Alleviating Poverty and Waste in AfricaWith trillions of pounds of trash produced worldwide per year, it is safe to say that trash is a growing problem. While the average American produces 4.4 pounds of trash every day, many do not realize the immensity of trash built up in communities as it almost mythically disappears from curbs weekly. Comparatively, Africans produce considerably much less waste with only 5 percent of the trash worldwide coming from the entire continent. However, in less developed parts of the world like Africa, only 10 percent of trash is regularly collected. This build-up of trash becomes problematic as it pollutes the land and water, causing disease and environmental degradation. There are many creative entrepreneurs in Africa now exploring new ways to tackle both poverty and the growing waste problem. These entrepreneurs are using creative ways to reuse the waste in their communities to create quality products to sell. From bags to shoes to fence posts, here are three businesses alleviating poverty and waste in Africa.

Rethaka Repurposes Schoolbags

Two young South African women entrepreneurs, Thato Kgatlhanye & Rea Ngwane, designed a school bag that offers a creative solution to numerous problems. Their school bags are each made out of 20 recycled plastic bags. Their idea removes plastic waste from their communities while offering a sustainable, waterproof school bag. Additionally, the bags are reflective, ensuring that kids are visible during their walks to and from school. The cherry on top of this sustainable solution is the solar charged light attached to each bag. This light charges while a child walks outside to school, providing them light to study by at home after dark. With over 10,000 bags sold already, Rethaka created local job opportunities paying fair wages, ultimately helping lift employees out of poverty.

SoleRebels

SoleRebels of Ethiopia boasts that it was the first ever fair trade certified footwear company back in 2005. Creating jobs for over 600 locals paid on average 233 percent more than industry averages, soleRebels truly prioritized creating an ethical job market in Ethiopia since its creation. Recognizing sustainability as a deeply ingrained cultural tradition rather than a contemporary trend, soleRebels made creating footwear with a low environmental impact a priority. The soles of the shoes are made out of recycled car tires. The company uses a variety of other reused and recycled materials like cotton for the rest of the shoe. This locally owned business promotes the importance of local ownership over charity. As wealth gets more evenly distributed, more people can escape poverty through job creation and ethical wages.

EcoPost

All while creating thousands of jobs for locals, EcoPost eliminated over 6 million pounds of plastic to create fence posts. Its fence post design mirrors the look of traditional wood fencing but is much more durable as it is not vulnerable to termites, mold or theft for firewood (a growing problem in Kenya).  EcoPost proved to be safer for local communities as it does not leach harsh chemicals into the water supply as treated timber does. This sustainable fencing option also reduces the number of forests cut down to create fencing from virgin wood resources. By recycling and reusing thousands of plastic bags, EcoPost helped reduce the amount of flooding in local communities caused by plastic bags clogging sewer systems. EcoPost is helping to build up communities from the inside out through the intersection of job creation and waste reduction.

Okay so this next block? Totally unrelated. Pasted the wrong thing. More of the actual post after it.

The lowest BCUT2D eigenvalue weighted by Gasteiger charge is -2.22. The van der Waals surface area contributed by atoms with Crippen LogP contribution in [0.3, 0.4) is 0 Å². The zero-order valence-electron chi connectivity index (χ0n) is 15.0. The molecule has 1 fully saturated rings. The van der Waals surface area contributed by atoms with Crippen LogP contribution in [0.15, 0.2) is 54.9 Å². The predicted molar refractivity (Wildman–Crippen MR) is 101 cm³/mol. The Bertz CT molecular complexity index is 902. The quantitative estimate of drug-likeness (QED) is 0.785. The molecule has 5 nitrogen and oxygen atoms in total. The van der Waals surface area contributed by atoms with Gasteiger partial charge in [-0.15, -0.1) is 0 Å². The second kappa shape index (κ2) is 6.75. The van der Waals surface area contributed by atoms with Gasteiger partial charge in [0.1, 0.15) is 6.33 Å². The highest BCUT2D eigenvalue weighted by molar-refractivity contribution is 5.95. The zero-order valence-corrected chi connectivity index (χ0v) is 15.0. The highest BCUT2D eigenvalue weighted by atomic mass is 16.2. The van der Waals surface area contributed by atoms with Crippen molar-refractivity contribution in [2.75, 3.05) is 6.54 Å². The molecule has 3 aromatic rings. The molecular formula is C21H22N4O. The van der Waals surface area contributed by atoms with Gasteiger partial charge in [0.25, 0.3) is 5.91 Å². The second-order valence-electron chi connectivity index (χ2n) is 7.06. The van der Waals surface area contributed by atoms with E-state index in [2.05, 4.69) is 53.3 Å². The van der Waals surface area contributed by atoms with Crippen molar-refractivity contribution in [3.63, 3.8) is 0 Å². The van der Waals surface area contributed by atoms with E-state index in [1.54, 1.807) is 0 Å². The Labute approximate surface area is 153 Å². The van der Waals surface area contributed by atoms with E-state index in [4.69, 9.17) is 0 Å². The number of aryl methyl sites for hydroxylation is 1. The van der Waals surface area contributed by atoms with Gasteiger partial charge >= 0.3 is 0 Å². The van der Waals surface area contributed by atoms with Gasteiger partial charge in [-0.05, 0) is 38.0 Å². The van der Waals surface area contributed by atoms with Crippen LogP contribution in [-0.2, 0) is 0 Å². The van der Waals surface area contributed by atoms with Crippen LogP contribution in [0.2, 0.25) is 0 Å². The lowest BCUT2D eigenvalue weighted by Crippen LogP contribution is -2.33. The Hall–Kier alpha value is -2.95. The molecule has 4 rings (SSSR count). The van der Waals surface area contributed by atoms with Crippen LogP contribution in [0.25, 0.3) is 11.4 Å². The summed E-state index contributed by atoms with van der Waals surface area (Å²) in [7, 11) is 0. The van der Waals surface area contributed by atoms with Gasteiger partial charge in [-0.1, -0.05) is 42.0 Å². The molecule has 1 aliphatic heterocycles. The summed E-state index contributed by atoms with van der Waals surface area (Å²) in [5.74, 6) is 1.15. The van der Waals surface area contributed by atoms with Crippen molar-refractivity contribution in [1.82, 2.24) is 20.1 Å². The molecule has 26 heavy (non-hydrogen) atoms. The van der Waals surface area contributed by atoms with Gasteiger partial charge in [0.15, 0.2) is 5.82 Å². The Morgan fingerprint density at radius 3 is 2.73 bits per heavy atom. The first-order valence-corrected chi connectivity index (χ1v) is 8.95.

As Africa continues to urbanize, the amount of municipal waste is expected to double by 2025. As growing waste negatively impacts those in poverty, it is crucial for new local businesses to take on this low impact business model. By removing waste from the waste stream and creating new jobs, sustainable businesses like the ones discussed here are effective options. With more businesses like these three businesses alleviating poverty and waste in Africa around, the path to escape from poverty becomes more accessible.

– Amy Dickens
Photo: Flickr

Indigo dye in indiaIn 2017, the people in Mumbai, India saw something strange happening with the stray dogs of the city. The dogs all seemed to be turning a light blue color. People reported to the Maharashtra Pollution Control Board that a company in the Taloja Industry area was dumping indigo dye, which was primarily used by that company, in the local Kasadi river. The dogs were hunting for food in the area and, consequently, their fur was turned blue. Authorities quickly shut down the factory to prevent more dye from entering the river, but the question remained about how toxic this dye is not only to the animals but the locals as well? With the long history of indigo dye and India, why has this only recently become a problem?

Indigo Dye in India